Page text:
The difference between assault and battery can be confusing, so let's take a look at some of the finer details of these two charges. Any unlawful physical contact can be considered battery. The contact has to be threatening for the victim. The use of force against another person without their consent may also be regarded as battery. However, intent is a very important part of battery charges. The prosecution must establish intent in order to get a guilty verdict in battery cases. However, you may also face battery charges even if you had no ill intentions.
An assault can be differentiated from a battery because assault can take place without physical contact. Conversely, physical contact is an essential part of battery charges. But the intention of making harmful physical contact can also be classified as a battery in some cases. If there is intent to harm another person and threats are being made, it is an assault. But as soon as physical contact takes place, battery charges are automatically added to the equation.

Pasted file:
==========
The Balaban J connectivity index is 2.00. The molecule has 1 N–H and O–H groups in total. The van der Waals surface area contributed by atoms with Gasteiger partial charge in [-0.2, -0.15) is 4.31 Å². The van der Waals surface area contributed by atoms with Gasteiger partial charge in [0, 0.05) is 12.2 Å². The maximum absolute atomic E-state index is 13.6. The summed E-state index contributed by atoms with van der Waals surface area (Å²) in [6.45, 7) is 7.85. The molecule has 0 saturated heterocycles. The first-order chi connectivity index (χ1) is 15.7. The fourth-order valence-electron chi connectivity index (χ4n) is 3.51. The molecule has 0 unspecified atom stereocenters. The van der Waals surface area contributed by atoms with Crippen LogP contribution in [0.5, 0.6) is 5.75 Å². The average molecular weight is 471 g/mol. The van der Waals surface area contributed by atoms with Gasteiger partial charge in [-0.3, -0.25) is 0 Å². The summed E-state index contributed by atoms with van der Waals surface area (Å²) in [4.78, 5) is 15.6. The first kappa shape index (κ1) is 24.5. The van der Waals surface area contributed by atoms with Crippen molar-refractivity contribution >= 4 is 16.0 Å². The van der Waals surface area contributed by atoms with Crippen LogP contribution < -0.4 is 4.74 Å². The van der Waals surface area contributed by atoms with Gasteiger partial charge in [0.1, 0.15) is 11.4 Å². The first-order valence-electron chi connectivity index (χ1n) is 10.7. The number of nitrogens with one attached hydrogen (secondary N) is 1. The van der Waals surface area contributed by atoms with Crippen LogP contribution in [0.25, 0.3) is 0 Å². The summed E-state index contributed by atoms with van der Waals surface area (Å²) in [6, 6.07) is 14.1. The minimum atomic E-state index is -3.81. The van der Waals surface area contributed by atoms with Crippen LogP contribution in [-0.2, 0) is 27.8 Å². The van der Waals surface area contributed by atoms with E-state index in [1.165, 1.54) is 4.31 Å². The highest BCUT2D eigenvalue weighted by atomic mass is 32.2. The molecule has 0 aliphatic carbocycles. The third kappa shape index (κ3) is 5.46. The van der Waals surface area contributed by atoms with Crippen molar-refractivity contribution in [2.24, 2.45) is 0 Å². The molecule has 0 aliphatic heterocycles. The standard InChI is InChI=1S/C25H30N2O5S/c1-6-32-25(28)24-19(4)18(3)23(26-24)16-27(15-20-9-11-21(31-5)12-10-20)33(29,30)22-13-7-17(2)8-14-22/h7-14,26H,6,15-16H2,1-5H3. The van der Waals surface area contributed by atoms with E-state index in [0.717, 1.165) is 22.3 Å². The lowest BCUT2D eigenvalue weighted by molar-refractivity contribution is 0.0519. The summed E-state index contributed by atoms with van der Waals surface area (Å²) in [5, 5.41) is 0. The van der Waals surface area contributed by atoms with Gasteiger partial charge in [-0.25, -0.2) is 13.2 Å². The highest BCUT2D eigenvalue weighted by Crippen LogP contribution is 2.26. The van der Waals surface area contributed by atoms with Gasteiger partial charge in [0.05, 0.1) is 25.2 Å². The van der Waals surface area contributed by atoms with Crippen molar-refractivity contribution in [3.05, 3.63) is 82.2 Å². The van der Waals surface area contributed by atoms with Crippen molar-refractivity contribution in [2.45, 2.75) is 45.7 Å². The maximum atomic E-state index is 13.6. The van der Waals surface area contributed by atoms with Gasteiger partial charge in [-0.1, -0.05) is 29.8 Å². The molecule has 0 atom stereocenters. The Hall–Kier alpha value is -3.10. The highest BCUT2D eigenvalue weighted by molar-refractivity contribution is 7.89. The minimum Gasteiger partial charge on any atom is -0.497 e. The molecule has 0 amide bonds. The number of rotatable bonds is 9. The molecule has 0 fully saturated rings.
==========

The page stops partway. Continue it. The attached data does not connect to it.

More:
Battery is a different form of crime and the laws are slightly complicated. The prosecution does not need to prove that severe physical injury was caused due to the physical contact. They only need to establish that unwanted physical contact took place. But in battery cases, it is important for the prosecution to highlight the fact that physical contact was unwelcome and offensive for the plaintiff. If the prosecution manages to prove these things, the defendant could be found guilty by the jury.
Being charged with battery can create severe problems for the defendant. It is important to contact an experienced attorney as soon as possible. The attorney will assess the evidence against you and come up with a viable defence strategy.